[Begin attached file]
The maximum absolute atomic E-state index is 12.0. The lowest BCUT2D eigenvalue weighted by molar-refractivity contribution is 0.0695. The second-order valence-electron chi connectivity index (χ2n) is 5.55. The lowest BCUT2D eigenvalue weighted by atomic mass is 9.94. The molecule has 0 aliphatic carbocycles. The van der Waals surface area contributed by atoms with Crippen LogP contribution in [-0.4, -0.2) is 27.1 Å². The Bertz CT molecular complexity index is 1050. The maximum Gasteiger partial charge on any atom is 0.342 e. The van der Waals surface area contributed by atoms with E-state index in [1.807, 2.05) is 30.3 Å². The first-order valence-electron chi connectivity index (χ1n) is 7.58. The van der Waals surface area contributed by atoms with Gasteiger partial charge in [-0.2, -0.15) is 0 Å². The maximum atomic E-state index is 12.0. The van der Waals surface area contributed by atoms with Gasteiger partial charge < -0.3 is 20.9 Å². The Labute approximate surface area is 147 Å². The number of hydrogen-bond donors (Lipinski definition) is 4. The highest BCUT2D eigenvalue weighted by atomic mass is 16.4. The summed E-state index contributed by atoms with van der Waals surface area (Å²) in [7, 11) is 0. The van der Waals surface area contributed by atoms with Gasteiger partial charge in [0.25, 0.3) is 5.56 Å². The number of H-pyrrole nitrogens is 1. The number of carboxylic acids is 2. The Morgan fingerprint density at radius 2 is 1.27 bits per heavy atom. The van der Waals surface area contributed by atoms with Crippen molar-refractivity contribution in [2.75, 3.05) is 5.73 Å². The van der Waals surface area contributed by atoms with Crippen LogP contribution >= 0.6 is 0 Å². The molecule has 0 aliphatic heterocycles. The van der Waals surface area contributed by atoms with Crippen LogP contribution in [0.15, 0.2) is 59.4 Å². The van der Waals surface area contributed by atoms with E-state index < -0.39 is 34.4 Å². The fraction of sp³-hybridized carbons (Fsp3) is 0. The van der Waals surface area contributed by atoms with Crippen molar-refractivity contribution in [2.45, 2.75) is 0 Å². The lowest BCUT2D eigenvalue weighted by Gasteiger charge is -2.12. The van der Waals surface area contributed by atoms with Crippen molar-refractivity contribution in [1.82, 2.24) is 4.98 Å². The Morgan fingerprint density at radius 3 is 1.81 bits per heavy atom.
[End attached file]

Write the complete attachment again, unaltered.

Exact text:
The maximum absolute atomic E-state index is 12.0. The lowest BCUT2D eigenvalue weighted by molar-refractivity contribution is 0.0695. The second-order valence-electron chi connectivity index (χ2n) is 5.55. The lowest BCUT2D eigenvalue weighted by atomic mass is 9.94. The molecule has 0 aliphatic carbocycles. The van der Waals surface area contributed by atoms with Crippen LogP contribution in [-0.4, -0.2) is 27.1 Å². The Bertz CT molecular complexity index is 1050. The maximum Gasteiger partial charge on any atom is 0.342 e. The van der Waals surface area contributed by atoms with E-state index in [1.807, 2.05) is 30.3 Å². The first-order valence-electron chi connectivity index (χ1n) is 7.58. The van der Waals surface area contributed by atoms with Gasteiger partial charge in [-0.2, -0.15) is 0 Å². The maximum atomic E-state index is 12.0. The van der Waals surface area contributed by atoms with Gasteiger partial charge < -0.3 is 20.9 Å². The Labute approximate surface area is 147 Å². The number of hydrogen-bond donors (Lipinski definition) is 4. The highest BCUT2D eigenvalue weighted by atomic mass is 16.4. The summed E-state index contributed by atoms with van der Waals surface area (Å²) in [7, 11) is 0. The van der Waals surface area contributed by atoms with Gasteiger partial charge in [0.25, 0.3) is 5.56 Å². The number of H-pyrrole nitrogens is 1. The number of carboxylic acids is 2. The Morgan fingerprint density at radius 2 is 1.27 bits per heavy atom. The van der Waals surface area contributed by atoms with Crippen molar-refractivity contribution in [2.75, 3.05) is 5.73 Å². The van der Waals surface area contributed by atoms with Crippen LogP contribution >= 0.6 is 0 Å². The molecule has 0 aliphatic heterocycles. The van der Waals surface area contributed by atoms with Crippen LogP contribution in [0.15, 0.2) is 59.4 Å². The van der Waals surface area contributed by atoms with E-state index < -0.39 is 34.4 Å². The fraction of sp³-hybridized carbons (Fsp3) is 0. The van der Waals surface area contributed by atoms with Crippen molar-refractivity contribution in [2.45, 2.75) is 0 Å². The lowest BCUT2D eigenvalue weighted by Gasteiger charge is -2.12. The van der Waals surface area contributed by atoms with Crippen molar-refractivity contribution in [1.82, 2.24) is 4.98 Å². The Morgan fingerprint density at radius 3 is 1.81 bits per heavy atom.